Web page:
FL LLC Operating Agreement: Everything You Need to Know
The FL LLC Operating Agreement is an important document for all Florida Limited Liability Companies to draft as it is highly beneficial for the LLC owners.3 min read
2. Purpose of the Florida Operating Agreement
3. Importance of the Florida Operating Agreement
The FL LLC Operating Agreement is an important document for all Florida Limited Liability Companies to draft. While the State of Florida doesn’t require that such LLCs draft an operating agreement, it is highly beneficial for the owners of the LLC to have. LLC owners, also referred to as members, can operate the LLC as they choose. If drafting an operating agreement, it can be either oral or written.
Keep in mind that if you choose to have oral and written provisions incorporated into your LLC, then any issues that may arise will ultimately result in the use of the written provisions as opposed to oral agreements. You can draft an operating agreement at any time, whether it is before actually forming your LLC, immediately thereafter, or even any time during the life of the business.
Operating Agreement: Defined
The Florida Operating Agreement will specify how the LLC will be managed both financially and operationally. This document need not be mailed to the Florida Secretary of State’s office. Rather, it is an internal document that is drafted and kept on file while the LLC is in is business. Keep in mind that, when there is no operating agreement, the Florida statutes will apply. Such rules might not provide the best outcome for your business.
Furthermore, if any decision-making processes are not in writing, Florida law indicates that this can lead to various interpretations of what the members have actually agreed upon. This can cause conflict amongst members, particularly if a legal dispute arises.
If you do choose to draft an LLC Operating Agreement for your Florida LLC, there is no requirement for it to be notarized. You can simply print out the agreement, have all members sign it, give a copy to all members, and keep an additional copy on file.
Purpose of the Florida Operating Agreement
The main purpose of the Florida Operating Agreement is to identify the responsibility of each member, along with the percentage of ownership that each member has. The agreement will also specify how the business is managed, how taxes will be paid, how profits are distributed to the members, and how losses will be reported for tax purposes.
Certain significant items to be included in the agreement include the following:
- Membership names/addresses
- Registered agent name/address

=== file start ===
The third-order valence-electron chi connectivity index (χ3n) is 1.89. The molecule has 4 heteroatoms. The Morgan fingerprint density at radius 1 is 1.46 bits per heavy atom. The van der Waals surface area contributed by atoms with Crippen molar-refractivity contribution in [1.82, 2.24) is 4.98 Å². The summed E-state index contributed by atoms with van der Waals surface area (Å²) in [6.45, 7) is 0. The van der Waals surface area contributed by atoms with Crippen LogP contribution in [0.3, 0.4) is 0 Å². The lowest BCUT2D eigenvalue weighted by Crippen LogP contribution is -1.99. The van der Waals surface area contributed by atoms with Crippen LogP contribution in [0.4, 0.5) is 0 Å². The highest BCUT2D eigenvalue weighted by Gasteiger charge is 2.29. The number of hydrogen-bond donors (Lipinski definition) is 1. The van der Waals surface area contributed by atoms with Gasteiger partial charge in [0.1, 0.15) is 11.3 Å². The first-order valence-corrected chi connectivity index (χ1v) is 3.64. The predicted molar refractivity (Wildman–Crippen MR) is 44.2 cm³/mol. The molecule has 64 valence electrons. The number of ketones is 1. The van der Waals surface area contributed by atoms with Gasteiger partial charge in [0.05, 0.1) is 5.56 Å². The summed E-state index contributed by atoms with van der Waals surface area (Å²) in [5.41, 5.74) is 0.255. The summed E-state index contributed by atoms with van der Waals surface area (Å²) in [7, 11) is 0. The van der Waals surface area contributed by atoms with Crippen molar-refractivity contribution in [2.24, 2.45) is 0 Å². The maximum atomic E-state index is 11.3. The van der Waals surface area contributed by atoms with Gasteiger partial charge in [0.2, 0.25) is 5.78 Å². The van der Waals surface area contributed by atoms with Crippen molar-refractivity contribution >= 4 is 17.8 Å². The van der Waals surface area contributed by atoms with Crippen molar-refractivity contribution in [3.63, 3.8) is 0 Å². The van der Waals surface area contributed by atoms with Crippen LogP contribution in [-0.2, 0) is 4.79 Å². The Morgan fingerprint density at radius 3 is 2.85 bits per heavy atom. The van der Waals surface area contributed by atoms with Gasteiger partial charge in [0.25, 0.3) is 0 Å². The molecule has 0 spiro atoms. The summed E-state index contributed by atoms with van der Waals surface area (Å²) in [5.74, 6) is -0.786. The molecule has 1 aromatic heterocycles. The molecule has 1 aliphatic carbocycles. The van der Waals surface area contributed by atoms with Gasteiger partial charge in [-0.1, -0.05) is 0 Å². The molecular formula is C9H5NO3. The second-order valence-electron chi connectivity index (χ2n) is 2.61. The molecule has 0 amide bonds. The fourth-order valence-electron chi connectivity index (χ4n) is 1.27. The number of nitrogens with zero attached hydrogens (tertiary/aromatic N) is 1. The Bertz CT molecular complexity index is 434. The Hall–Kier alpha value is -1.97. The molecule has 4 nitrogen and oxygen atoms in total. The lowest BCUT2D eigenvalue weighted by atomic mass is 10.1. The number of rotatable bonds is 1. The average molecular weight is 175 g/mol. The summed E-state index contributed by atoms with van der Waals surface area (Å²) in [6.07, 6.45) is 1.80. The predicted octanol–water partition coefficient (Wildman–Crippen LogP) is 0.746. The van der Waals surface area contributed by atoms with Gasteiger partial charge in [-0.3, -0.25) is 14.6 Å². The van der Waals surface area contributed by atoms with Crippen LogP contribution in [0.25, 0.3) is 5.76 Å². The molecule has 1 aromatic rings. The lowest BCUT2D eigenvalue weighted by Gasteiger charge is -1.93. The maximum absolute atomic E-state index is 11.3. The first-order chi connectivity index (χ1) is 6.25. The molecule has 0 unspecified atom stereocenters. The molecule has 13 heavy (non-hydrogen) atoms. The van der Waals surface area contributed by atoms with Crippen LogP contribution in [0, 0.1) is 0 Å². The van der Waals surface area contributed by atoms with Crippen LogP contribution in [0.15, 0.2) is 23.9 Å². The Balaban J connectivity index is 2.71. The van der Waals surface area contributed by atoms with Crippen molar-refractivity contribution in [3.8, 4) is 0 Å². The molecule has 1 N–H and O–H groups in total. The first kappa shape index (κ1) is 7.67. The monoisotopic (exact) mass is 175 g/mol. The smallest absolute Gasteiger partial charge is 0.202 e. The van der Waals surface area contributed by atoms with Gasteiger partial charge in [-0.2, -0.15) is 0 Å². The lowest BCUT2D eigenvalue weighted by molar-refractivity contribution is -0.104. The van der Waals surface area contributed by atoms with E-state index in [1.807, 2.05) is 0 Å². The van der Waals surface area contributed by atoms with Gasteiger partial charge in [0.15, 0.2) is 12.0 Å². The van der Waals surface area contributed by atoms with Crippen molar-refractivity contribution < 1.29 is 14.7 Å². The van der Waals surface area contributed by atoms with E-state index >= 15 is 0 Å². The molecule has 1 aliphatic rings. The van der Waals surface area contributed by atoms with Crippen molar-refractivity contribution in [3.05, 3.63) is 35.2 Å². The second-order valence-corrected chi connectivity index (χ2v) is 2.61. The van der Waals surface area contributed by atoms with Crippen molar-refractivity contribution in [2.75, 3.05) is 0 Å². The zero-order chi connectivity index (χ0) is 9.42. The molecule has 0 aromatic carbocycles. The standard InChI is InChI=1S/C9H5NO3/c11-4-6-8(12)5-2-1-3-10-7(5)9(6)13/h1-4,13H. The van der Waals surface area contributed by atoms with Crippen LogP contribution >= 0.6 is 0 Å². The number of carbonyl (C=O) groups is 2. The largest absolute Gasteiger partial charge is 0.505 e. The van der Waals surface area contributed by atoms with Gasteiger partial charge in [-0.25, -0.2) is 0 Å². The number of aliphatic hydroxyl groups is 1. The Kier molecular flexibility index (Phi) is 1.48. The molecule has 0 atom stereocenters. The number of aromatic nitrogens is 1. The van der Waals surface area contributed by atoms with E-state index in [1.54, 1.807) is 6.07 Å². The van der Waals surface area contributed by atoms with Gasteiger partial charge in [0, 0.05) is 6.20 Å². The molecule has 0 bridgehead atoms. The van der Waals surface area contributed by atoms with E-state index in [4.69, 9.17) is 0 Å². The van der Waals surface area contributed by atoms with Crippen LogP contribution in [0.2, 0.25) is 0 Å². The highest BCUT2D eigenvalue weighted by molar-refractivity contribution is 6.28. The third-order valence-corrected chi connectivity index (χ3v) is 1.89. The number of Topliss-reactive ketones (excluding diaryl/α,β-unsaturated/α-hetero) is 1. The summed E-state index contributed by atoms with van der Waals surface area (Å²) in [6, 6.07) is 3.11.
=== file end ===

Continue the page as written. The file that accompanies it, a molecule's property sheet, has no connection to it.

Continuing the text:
- The purpose of the Florida LLC
- The term of the Florida LLC
- How new LLC members will be admitted
- The principal place of business
- Distribution of the LLC’s assets to all members
- Specific duties of all members
- Accounting method, i.e. tax software tools, hiring of an accountant, ec.
- Voting rights, and if voting on certain decisions will require 100% approval or if a majority of the members must approve before a decision can be made
- Voluntary withdrawal of members, i.e. how a member can withdraw and if the member will have to sell his or her membership interest to an existing member or if it can be sold to a new member
- What happens if a member dies
- What happens if some sort of breach occurs, i.e. breach of contract or if a member fails to do his or her job in terms of what he or she is responsible for
Importance of the Florida Operating Agreement
The Florida Operating Agreement is important for several reasons. One specific reason is the protection of membership limited liability. The agreement can be used in court to provide evidence as to how the LLC will be managed, along with the process that was put in place for certain events that could take place during the life of the LLC.
Specifically, the agreement could prevent certain events from triggering an appraisal. There are certain events that take place that usually triggers some sort of appraisal rights, including the following events:
- Sale of assets
- Conversion of business structure, i.e. LLC conversion to a corporation
Any one of these above events could give the dissenting members the option to sell their membership interest. If, however, the Operating Agreement specifies the process of what happens during these events, any dissenting members might not be able to sell their interest in the business.
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